Tuesday, May 17

Whatever happened to the ‘Look East Policy’ – A personal POV


Toyota’s Hiroyuki Yamada and family – Kuching 1985.

Edgar Ong

IN 1982, at the height of his power during his first term of office as the prime minister of Malaysia, Tun Dr Mahathir Mohamad had introduced the ‘Look East Policy’ and had pursued it relentlessly, to the point that all government tenders and procurements thereafter should be given priority to any bidding Japanese and Korean businesses, innovators and entrepreneurs.

Although the background to the initial introduction of such a policy was based on the Tun M’s well-known dislike and disapproval of the West, especially of the United Kingdom and the USA during the period leading up to his decision, the policy has somewhat lost its lustre and urgency ever since the 2000s.

One can speculate that this has come about due to the rapid rise of China in all things IT and its growing influence globally in every aspect of industry; thus, eclipsing the era of Japan of the 1970s/80s.

It will be 40 years in 2022 since the day Tun M had launched his ‘Look East Policy’. A lot has happened and influences have changed; however, as recent as in May 2019, while still in power as PM under the Pakatan Harapan (PH) administration, Tun M had, at a function, made these remarks: “Malaysia can take a leaf out of the success stories of these two countries, and weave it into our own culture. Their success was founded on discipline, loyalty to the country, priority towards the community, emphasis on quality and always practising positive values in their daily lives.”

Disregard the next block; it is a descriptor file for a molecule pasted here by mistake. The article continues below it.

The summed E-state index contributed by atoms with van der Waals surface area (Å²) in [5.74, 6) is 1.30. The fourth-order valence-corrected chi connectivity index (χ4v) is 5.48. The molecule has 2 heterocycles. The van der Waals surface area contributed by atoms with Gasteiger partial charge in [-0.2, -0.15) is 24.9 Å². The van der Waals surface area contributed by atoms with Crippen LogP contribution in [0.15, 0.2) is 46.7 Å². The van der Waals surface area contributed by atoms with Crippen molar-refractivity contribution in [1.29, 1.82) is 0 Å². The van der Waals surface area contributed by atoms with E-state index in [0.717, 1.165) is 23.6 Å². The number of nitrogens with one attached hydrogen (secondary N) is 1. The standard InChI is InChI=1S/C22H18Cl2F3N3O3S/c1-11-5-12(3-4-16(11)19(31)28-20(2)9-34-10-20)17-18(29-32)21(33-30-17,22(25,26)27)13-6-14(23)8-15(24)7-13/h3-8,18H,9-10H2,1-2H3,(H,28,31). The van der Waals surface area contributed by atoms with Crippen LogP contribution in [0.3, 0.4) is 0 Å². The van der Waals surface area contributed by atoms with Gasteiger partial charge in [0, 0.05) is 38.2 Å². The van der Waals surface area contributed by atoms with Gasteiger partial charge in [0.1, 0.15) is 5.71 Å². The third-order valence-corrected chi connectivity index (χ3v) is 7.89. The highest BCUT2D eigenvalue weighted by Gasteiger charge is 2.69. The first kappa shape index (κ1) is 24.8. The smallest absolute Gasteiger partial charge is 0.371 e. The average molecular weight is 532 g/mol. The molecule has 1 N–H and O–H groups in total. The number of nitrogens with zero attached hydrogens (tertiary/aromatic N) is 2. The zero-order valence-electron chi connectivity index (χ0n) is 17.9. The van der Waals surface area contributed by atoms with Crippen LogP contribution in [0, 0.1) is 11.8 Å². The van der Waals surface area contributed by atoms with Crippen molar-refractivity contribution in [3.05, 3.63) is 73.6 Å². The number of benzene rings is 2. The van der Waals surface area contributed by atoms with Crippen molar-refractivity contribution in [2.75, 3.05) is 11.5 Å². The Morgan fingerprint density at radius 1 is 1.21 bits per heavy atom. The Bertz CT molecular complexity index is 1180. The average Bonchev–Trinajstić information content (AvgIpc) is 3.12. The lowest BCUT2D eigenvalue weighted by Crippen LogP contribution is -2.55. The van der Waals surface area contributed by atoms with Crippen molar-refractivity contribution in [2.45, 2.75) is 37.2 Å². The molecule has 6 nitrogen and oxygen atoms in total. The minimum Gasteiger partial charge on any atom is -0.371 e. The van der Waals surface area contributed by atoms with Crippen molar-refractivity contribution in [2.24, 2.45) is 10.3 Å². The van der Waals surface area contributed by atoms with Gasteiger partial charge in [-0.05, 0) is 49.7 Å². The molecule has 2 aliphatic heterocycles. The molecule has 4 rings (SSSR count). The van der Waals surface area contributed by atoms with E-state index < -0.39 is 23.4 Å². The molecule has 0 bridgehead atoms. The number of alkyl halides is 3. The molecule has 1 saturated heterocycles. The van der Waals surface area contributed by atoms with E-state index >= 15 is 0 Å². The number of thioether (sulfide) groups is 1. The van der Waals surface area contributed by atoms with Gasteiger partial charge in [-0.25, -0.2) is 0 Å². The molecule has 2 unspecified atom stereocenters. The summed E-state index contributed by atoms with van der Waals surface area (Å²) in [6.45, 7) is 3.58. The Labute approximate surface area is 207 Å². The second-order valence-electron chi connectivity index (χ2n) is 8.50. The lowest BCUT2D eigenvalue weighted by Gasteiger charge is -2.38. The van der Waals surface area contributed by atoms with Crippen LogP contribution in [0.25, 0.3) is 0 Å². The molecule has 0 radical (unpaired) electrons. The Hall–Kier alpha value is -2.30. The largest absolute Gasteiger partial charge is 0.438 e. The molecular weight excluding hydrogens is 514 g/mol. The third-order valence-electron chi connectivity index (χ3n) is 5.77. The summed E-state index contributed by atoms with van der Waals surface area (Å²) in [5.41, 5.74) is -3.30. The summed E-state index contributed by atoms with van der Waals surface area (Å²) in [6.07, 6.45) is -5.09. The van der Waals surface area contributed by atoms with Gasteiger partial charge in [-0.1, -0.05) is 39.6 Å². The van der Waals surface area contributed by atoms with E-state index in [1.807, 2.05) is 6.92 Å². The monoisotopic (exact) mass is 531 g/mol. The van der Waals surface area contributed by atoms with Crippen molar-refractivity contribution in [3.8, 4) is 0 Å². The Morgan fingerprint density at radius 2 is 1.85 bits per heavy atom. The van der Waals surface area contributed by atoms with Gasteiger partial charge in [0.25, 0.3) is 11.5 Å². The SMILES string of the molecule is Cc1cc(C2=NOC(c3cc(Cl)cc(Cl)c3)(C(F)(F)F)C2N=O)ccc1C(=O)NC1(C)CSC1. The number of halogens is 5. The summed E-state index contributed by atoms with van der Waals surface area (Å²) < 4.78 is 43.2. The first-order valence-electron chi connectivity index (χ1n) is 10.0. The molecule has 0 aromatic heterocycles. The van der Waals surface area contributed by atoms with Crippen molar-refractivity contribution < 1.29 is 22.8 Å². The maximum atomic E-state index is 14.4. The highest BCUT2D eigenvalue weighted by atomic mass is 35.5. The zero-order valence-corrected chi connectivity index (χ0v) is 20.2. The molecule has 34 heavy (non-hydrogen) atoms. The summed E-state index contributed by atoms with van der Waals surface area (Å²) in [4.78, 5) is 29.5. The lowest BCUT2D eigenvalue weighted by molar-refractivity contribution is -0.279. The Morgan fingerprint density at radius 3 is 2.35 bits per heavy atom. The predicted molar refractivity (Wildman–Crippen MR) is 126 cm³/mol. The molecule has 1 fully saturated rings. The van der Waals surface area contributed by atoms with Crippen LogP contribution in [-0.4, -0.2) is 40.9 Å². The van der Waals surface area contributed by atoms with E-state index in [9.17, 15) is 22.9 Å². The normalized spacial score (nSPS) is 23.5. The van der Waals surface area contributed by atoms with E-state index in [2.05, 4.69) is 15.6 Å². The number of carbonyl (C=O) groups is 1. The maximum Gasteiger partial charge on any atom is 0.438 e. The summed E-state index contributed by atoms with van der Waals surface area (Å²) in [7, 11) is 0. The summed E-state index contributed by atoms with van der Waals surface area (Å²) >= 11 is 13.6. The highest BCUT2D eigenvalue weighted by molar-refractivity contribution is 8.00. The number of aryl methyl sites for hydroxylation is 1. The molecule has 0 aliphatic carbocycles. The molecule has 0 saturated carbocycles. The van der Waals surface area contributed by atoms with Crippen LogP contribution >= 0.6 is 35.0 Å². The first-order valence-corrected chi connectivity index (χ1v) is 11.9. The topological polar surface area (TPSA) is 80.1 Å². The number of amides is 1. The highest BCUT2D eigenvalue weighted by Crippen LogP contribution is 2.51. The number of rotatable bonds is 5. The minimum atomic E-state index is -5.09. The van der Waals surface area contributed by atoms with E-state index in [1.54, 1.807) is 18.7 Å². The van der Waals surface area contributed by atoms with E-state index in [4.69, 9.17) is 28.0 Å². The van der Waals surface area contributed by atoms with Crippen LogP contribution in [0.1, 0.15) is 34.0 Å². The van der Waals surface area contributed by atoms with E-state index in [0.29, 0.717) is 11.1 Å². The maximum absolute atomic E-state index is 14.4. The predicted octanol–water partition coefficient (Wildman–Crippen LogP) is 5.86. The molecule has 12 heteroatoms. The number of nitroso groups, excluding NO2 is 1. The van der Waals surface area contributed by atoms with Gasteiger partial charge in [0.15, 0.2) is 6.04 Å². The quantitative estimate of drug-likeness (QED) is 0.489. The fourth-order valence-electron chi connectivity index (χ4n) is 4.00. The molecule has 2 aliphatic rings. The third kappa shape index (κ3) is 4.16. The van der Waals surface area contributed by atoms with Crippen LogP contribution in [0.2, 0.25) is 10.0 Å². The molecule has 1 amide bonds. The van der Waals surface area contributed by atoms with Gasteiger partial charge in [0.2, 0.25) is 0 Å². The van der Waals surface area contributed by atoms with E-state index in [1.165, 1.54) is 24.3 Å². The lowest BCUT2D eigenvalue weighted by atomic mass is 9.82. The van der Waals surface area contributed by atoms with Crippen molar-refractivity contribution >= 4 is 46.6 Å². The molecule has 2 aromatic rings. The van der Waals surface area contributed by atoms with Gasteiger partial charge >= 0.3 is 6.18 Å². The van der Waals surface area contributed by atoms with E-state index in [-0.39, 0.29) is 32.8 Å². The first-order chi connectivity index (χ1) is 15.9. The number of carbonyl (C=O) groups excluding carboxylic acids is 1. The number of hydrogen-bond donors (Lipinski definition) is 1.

He continued by saying that: “Workers in Japan are very meticulous in carrying out their jobs, with the aim of producing products and services of high quality. The Japanese also feel a high degree of shame; they would feel ashamed if they were lazy, and their personal values are to always work towards perfection and success in their work. This is the result of noble values inculcated in them since birth.”

My personal experience having worked with and for the Japanese for a total period of eight years; three of which were directly for them as the head of their local branch – this conglomerate which, at the time, was one of the largest motor companies in the world, Toyota. I can also vouch for what Tun Mahathir had said.

In 1984, I had succeeded the Japanese general manager of Toyoda Tsucho Kaisha (Toyoda Malaysia), the trading arm of Toyota Motor Sales of Japan, Hiroyuki Yamada. At the time, he had been the GM for more than seven years, based in Kuching, and was responsible for the entire sales and manufacturing arm of Toyota.

We had a joint-venture company with Sarawak Economic Development Corporation (SEDC) called Sarawak Motor Industries (SMI) and we were assembling completely-knocked-down (CKD) Toyota Land Cruisers at our assembly plant in Bintawa.

Up until recently, it is generally understood and perceived that Japan, as a nation, operates a ‘cradle-to-grave’ system insofar as employer/employee relationships are concerned. In other words, if you had started work as a sales representative or a junior clerk at a company like Toyota, you would expect to spend your entire lifetime there till you retire as, say, the general sales manager – in the 1980s, the retirement age was 60; increasing to 65 by 2025; however the average retirement age in reality is 70.8! The Japanese are well-known workaholics!

The current life expectancy for a Japanese in 2021 is 85 years, which means that even if one were to retire at 70, it would still leave a good 15 years of real rest!